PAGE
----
Here’s a fun post from Chris Winkle at Mythcreants: Seven Ways to Bring Characters Together
You have a character that’s made from oozing lava, and another that’s a rolling snowball. They’ll make a great lava-snow duo, but right now they won’t so much as say hi. Don’t worry, storytellers have many tried-and-true plot devices for bringing characters from different walks of life together. Start by looking through these seven.
Yep, that’s an issue, and for me it can be a biiiig issue. It took a long while to everyone to get together in HOUSE OF SHADOWS, for example. That book may have offered the most separated plot threads I’ve ever had.
Let me see, long does it take the two lead characters to meet each other in WINTER OF ICE AND IRON (pre-orderable now for a mere $7.99)? It seems like forever but in fact they meet for the first time on page . . . let me flip through this copy here . . . page 205, at the beginning of chapter eleven. That’s a hair over a third of the way through the book, and then yes, one of these seven reasons does pressure them into becoming a team.
Oh, the seven ways Winkle mentions are:
1. Alliance of necessity
2. Have one hire the other
3. Start them off as antagonists
4. Give one leverage over the other
5. Make one guard the other
6. Make one investigate the other
7. Lead one to shelter the other
All of those are common, aren’t they? In WINTER, a common enemy provides the biggest push, which makes it a #1 type of situation, though there are aspects of some of the others as well.
It seems we should be able to find three more reasons, though the above are fairly broad and inclusive. Here’s one that’s pretty much missing from the above list, though:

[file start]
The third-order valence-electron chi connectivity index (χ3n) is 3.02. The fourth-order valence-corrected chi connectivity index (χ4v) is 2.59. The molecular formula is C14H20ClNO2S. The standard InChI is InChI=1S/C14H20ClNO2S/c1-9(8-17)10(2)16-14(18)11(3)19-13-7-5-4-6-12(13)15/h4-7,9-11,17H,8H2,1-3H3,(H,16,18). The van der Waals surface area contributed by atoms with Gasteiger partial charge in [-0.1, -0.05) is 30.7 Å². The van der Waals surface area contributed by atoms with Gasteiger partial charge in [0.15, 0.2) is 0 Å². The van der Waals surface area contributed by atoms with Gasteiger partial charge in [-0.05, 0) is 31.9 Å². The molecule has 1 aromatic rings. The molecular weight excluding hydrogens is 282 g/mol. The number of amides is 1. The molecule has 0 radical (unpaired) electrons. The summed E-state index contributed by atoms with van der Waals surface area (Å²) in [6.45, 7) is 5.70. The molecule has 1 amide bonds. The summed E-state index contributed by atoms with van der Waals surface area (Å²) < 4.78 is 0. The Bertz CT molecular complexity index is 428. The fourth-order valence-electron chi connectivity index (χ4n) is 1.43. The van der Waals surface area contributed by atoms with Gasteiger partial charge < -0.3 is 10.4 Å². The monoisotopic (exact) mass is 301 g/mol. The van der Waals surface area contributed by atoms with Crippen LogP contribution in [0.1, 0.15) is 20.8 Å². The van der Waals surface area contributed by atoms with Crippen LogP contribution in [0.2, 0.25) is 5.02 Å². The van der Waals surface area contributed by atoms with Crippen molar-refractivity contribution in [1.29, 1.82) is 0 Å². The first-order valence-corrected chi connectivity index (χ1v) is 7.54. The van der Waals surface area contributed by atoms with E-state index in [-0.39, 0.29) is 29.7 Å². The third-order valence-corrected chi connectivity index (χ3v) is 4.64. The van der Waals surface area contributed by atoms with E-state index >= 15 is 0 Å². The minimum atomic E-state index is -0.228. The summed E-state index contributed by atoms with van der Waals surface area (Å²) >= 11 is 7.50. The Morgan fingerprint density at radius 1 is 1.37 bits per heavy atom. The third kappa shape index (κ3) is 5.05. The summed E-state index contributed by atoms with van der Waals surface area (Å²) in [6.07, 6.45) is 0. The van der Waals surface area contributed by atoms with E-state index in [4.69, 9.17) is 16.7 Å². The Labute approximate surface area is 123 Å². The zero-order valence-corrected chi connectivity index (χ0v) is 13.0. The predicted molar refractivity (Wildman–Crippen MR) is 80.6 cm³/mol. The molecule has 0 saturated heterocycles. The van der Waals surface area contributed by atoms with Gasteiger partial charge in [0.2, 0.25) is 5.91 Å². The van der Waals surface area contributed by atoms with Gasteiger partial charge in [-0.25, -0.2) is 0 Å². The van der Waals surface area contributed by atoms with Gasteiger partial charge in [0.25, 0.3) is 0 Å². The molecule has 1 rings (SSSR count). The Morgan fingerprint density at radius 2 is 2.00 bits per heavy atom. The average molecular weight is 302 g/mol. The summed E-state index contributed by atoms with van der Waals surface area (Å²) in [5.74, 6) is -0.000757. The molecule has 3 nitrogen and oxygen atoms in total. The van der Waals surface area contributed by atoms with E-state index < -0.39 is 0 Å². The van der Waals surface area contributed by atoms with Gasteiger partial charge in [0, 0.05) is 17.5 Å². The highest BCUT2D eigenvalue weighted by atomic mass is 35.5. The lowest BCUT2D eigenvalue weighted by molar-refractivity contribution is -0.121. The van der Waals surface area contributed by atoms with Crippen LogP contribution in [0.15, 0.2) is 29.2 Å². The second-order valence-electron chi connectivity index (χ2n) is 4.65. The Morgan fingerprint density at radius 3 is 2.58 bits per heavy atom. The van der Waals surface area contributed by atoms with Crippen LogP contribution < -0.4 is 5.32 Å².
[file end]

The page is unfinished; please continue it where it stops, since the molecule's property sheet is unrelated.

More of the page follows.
8. They just happen to bump into each other and there is instant chemistry. That’s mostly for romance, and of course romances can use anything off that list, but the just-happen-to-meet thing certainly also happens in romances.
How would you characterize the romance in ATTACHMENTS by Rainbow Rowell, where the female lead isn’t aware of the male lead till right at the end, while he is falling in love with her by reading her emails? That’s certainly peculiar and seems like it deserves its own category, though how you would characterize that . . . maybe:
9. Falling in love long distance, with “long distance” meaning via letters, diary entries, and so on. Are there other examples of this besides Rowell’s book? Seems like I’ve got something right on the tip of my tongue.
It would be nice to get to ten. What about:
10. Have one impulsively rescue the other. Is that too similar to (7) above? I think it’s different. Think about Miri rescuing Val Con and vice versa in AGENT OF CHANGE. I’m sure there are other instances of sudden impulsive rescue followed by a partnership.
Of the batch, I’m not keen on (4), especially not if the character holding most of the cards is unlikable.
If the author can pull it off, I’m particularly into (3). Think of Nicholas Valiard and Inspecter Ronsarde in Death of the Necromancer.